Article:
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Kasilof youth starts mushing career with T-200

Rookie ready to race

Posted: Tuesday, January 24, 2006

 

  Kasilof musher Tobie Hansen harnesses a dog Saturday before leaving for a 50-mile training run in the Caribou Hills. Hansen will be a rookie in this year's Tustumena 200 Sled Dog Race scheduled to start Saturday. Photo by Joseph Robertia

Kasilof musher Tobie Hansen harnesses a dog Saturday before leaving for a 50-mile training run in the Caribou Hills. Hansen will be a rookie in this year's Tustumena 200 Sled Dog Race scheduled to start Saturday.

Photo by Joseph Robertia

While some people may like to slowly wade into the waters of sled dog racing, 18-year-old Tobie Hansen of Kasilof is more of a cannonball-into-the-deep-end kind of guy.

“Tim (Osmar) and Lance (Mackey) and everyone said just jump right in, so that’s what I’m gonna do,” Hansen said before taking off on a 50-mile training run Saturday. He is signed up to run the Tustumena 200 Sled Dog Race this weekend.

“It’s my first big race, so I’m a little nervous, but I think I can handle it,” he said.

Hansen has been mushing for just over a year. He is a next-door neighbor of 2005 Yukon Quest champion Lance Mackey and Hansen is dating Nicole Osmar — the 2004 Junior Iditarod champion and daughter of Tim Osmar, a 20 year Iditarod veteran. As such, he said he was almost destined to end up behind a sled.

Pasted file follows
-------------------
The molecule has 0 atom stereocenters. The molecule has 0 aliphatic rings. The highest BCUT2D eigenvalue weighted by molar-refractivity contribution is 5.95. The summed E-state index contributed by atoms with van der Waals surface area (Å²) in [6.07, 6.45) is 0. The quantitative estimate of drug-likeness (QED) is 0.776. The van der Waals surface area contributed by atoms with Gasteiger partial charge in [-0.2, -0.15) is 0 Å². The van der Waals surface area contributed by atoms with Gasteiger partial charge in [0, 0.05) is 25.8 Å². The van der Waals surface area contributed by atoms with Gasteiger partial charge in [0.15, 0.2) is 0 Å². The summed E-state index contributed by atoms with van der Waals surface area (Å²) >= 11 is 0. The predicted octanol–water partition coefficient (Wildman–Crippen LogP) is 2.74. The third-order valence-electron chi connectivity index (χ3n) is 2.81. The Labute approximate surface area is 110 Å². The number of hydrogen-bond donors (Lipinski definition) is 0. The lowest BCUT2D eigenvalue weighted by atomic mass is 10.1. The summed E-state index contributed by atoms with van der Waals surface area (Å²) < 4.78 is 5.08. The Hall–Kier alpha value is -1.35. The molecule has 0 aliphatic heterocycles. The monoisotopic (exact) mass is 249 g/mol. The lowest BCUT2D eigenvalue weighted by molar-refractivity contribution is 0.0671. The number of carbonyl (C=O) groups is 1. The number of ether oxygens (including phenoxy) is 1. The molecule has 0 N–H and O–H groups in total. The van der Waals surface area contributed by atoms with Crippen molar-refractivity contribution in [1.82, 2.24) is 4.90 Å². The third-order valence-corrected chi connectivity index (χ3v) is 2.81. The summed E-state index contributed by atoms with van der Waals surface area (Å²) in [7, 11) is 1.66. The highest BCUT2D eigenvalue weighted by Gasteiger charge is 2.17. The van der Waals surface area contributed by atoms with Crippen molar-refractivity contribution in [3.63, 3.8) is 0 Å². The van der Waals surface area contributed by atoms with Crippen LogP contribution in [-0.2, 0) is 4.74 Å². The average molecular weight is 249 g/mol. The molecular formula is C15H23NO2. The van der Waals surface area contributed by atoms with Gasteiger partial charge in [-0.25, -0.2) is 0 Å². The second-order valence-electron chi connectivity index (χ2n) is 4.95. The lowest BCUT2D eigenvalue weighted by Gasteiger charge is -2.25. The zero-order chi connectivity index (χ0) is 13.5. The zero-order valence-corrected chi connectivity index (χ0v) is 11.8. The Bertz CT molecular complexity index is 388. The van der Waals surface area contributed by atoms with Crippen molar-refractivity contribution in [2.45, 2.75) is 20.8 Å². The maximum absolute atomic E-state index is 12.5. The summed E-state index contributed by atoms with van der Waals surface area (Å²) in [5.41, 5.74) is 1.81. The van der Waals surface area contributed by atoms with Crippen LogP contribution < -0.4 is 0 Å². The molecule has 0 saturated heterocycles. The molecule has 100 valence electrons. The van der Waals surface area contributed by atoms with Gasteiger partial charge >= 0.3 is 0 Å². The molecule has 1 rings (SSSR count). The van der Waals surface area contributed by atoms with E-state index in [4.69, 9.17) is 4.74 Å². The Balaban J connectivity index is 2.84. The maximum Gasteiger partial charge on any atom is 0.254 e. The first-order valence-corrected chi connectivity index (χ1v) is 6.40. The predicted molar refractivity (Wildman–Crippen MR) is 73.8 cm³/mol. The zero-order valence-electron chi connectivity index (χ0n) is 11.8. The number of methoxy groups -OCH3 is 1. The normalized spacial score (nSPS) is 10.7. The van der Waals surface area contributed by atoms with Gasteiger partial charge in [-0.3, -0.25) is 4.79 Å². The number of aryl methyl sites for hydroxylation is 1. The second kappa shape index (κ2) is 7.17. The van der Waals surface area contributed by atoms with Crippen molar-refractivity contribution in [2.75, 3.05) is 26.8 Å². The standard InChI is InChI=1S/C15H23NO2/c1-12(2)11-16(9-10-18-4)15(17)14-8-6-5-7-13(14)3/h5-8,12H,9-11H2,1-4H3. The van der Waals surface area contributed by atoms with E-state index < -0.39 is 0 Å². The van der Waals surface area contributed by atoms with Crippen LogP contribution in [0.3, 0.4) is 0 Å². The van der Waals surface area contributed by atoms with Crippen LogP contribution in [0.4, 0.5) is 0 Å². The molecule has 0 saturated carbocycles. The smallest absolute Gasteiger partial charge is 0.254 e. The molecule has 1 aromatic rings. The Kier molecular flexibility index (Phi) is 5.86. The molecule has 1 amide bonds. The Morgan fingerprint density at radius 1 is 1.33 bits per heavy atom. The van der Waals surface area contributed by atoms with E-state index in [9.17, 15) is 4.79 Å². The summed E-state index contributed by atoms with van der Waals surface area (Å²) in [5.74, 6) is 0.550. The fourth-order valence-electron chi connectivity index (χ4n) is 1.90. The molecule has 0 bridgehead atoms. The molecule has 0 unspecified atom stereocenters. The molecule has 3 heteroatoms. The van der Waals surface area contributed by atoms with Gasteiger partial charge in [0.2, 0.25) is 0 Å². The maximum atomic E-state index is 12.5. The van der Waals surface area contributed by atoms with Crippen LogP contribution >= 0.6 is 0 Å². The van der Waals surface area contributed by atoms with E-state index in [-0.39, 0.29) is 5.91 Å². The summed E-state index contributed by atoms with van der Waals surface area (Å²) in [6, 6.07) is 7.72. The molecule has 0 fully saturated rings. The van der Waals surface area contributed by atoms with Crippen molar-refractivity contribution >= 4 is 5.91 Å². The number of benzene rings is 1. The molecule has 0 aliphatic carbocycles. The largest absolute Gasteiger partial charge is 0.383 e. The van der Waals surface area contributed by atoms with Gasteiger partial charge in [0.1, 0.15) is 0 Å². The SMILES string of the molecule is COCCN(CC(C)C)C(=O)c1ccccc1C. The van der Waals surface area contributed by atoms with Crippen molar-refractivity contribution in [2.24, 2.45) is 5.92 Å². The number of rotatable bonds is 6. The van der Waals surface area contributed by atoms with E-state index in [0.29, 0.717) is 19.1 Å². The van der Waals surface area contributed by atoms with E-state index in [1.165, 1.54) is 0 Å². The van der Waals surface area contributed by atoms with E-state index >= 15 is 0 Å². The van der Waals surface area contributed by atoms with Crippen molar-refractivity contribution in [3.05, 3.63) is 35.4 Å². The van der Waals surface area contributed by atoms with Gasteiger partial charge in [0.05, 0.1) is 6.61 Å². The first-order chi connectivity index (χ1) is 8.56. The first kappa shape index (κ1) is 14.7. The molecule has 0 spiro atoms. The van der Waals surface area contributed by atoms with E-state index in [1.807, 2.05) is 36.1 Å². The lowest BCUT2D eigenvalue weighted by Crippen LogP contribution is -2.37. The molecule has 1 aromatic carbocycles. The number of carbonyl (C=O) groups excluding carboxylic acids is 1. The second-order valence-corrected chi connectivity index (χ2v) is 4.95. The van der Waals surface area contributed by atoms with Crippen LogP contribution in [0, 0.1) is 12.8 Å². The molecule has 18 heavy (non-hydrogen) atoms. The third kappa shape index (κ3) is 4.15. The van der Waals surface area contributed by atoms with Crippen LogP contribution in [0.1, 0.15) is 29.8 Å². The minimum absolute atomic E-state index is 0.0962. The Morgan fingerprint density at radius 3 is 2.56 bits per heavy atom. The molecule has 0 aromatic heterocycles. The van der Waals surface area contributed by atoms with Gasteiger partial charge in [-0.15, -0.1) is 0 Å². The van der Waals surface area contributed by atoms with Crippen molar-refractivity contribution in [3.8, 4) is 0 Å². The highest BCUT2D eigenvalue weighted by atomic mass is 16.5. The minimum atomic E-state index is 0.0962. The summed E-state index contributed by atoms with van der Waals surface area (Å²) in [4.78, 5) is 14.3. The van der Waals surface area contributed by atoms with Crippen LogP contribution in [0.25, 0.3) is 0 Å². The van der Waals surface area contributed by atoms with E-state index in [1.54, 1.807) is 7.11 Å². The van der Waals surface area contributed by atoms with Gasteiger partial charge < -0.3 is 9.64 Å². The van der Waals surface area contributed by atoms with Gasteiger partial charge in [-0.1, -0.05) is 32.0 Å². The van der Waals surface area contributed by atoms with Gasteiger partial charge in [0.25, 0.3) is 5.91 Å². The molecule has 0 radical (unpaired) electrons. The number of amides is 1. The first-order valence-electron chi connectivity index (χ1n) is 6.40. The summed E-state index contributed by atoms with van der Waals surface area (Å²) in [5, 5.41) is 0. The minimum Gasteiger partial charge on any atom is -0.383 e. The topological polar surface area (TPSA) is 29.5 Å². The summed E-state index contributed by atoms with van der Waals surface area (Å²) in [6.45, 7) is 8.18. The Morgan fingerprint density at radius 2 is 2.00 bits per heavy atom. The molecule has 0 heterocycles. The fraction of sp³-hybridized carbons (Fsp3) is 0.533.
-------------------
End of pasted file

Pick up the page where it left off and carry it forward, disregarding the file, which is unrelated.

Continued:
“You can’t hang around all them and not end up running a dog or two, but Nicole really inspired me. After her win, I really wanted to give mushing a try and see if I was any good,” he said.

Hansen, although a rookie, has logged many miles by dogsled this season.

“I’ve been training hard for it. I’ve probably got about 1,200-1,300 miles in, so I think I’m pretty prepared. I hope I am, anyway,” he said.

Hansen said he also hopes all the training will pay off — literally — during the T-200 race, which has a guaranteed minimum purse of $25,000.

“I’m hoping to do good. My main goal is just to finish, but it’s a race and I’m going to be racing,” he said.

Hansen said that in addition to the competition — which includes two past Iditarod champions — weather and unforeseen factors can alter the performance of even the fastest and strongest dog teams. He was confident without being cocky about how he might do in the race.

“I’ve got young dogs, but good ones, so I’m hoping for a top ten finish, but who knows. I think not racing before will be my weakness, but I think learning from Timmy (Osmar) will be a real strength,” he said.

Hansen said he also is excited about taking part in his hometown race.

“I’m really looking forward to it. I was born and raised here and have watched the race every year, and now I’ve decided it was time to do more than just watch,” he said.



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 TIM OSMAR   TOBIE HANSEN   JOSEPH ROBERTIA   LANCE MACKEY   CARIBOU HILLS   USD   NICOLE OSMAR 

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